Soviet Yiddish

To counteract tsarist cultural imperialism and simultaneously spread socialism, the Soviet Union initially supported the cultures of many of its ethnic minorities, including Jews. It named Yiddish the Jews’ official language and sponsored Yiddish theaters, schools, courts, newspapers, colleges, and universities.

Soviet Yiddish writers like David Bergelson, Peretz Markish, and Der Nister, theatrical artists like Solomon Mikhoels and Benjamin Zuskin, and visual artists like Marc Chagall and El Lissitsky incorporated the most current trends in European modernism—impressionism, expressionism, constructivism, and futurism—into their work. But they also functioned in a Communist universe where culture was a means to the end of social transformation. This combination of radical experimentation and ideological drive defined much of Soviet Yiddish culture in its first twenty years.

The Appeal of the Soviet Union for Yiddish Writers in the 1920s

Professor Samuel Kassow explains why the Soviet Union encouraged Yiddish as a language and literature during the 1920s.

By the late 1930s, urbanization, linguistic assimilation, and decreasing support by the state led to the decline of Soviet Yiddish culture. But during World War II, even as the Holocaust raged in areas under German occupation, those bearing witness produced an outpouring of Yiddish literature in response to the unfolding tragedy. This was short-lived, however. After the war, the state undertook an anti-Semitic, anti-cosmopolitan campaign that destroyed the culture it had once supported. The attacks began in 1948 with the murder of the head of the Yiddish theater, Solomon Mikhoels, and culminated on August 12, 1952, with the execution of the leading lights of Soviet Yiddish literature.

After Stalin’s death, Yiddish culture reappeared in occasional publications, like Sovetish Heymland (Soviet Homeland), and in concerts and theater productions like those of Yuri Sherling’s Jewish Chamber Music Theater. And despite a century of violence and acculturation, one can still pull into the train station in Birobidzhan—the Jewish Autonomous Region in the Russian Far East—and see the same Yiddish letters that greeted early migrants from the 1930s.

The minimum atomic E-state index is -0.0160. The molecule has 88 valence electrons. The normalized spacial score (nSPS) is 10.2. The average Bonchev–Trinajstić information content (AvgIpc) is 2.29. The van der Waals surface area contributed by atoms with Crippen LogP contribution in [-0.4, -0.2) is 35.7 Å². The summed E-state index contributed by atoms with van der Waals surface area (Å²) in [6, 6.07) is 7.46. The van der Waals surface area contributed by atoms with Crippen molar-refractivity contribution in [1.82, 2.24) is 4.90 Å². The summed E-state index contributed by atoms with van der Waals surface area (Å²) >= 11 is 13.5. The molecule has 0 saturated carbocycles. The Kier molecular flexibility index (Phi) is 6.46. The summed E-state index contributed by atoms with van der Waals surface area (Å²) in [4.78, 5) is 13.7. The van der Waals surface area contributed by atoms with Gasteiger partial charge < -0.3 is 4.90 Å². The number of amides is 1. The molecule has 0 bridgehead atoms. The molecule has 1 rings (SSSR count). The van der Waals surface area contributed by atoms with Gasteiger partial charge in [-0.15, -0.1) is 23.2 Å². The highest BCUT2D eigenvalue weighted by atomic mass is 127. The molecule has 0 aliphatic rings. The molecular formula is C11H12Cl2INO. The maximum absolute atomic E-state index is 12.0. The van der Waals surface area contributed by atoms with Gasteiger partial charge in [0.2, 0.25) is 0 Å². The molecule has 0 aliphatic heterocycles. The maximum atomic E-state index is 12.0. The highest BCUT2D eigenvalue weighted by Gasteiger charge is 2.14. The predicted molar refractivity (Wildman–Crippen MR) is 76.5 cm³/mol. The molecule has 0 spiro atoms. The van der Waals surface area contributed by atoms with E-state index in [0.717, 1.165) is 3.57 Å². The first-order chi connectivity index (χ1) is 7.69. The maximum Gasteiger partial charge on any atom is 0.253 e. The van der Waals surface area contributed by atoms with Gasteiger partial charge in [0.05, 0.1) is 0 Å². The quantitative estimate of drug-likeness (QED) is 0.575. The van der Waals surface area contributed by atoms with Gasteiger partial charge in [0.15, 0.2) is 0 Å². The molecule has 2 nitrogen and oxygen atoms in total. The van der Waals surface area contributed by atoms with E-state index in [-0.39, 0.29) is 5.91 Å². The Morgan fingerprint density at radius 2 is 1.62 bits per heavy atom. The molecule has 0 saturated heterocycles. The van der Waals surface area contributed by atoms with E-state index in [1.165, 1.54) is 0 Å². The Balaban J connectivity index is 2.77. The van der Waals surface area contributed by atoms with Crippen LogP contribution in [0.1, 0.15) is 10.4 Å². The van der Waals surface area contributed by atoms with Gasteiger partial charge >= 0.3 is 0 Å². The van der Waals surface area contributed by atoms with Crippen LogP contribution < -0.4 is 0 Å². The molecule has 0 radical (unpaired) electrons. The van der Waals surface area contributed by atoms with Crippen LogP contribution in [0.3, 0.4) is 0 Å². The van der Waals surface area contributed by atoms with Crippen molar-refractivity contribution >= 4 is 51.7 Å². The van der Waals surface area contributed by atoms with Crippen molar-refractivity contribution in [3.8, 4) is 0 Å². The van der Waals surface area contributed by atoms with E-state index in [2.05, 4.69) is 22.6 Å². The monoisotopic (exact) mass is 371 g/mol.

Sovetish Heymland—a Soviet Periodical

Yuri Vedenyapin describes the foundation and history of <em>Sovetish Heymland</em>, a Yiddish monthly magazine, which was produced from 1961 to 1991. It was filled with “shameless Soviet propaganda” and “anti-Jewish vitriol” but also beautiful designs and illustrations.

More on Soviet Yiddish from our collections

The Romance And Tragedy of Soviet Yiddish Culture, with Professor David Shneer—one of our English-language lecture series, free to stream and download for a limited time.

English translations of two poems by Rokhl Korn; the second is dedicated to her friend, Soviet Yiddish theater luminary Solomon Mikhoels, whose murder by Stalin’s forces in 1948 marked a new era for Soviet anti-Semitism. 

On The Shmooze, Josh Price reads an excerpt from Chaim Grade’s elegy for the Yiddish writers executed under Stalin’s regime—“Ikh veyn af aykh mit ale oyses fun dem alef-beys” ("I Weep for You With All the Letters of the Alphabet"). 

A Wexler Oral History Project clip in which Iosif Lakhman, native Yiddish speaker born in the the Soviet Union, recounts how he did not learn about Stalin's murder of Yiddish writers until much later. 

A translation by Harriet Murav and Sasha Senderovich of the first chapter of David Bergelson’s Mides ha-din (Strict Justice), published in 2017 as Judgment. Bergelson was one of the Soviet Union’s most prominent Jewish intellectuals and writers. 

From our audio collection: a recording of a “Meeting on the subject of Soviet Jews, with Esther Markish,” in 1973 at the Jewish Public Library in Montreal.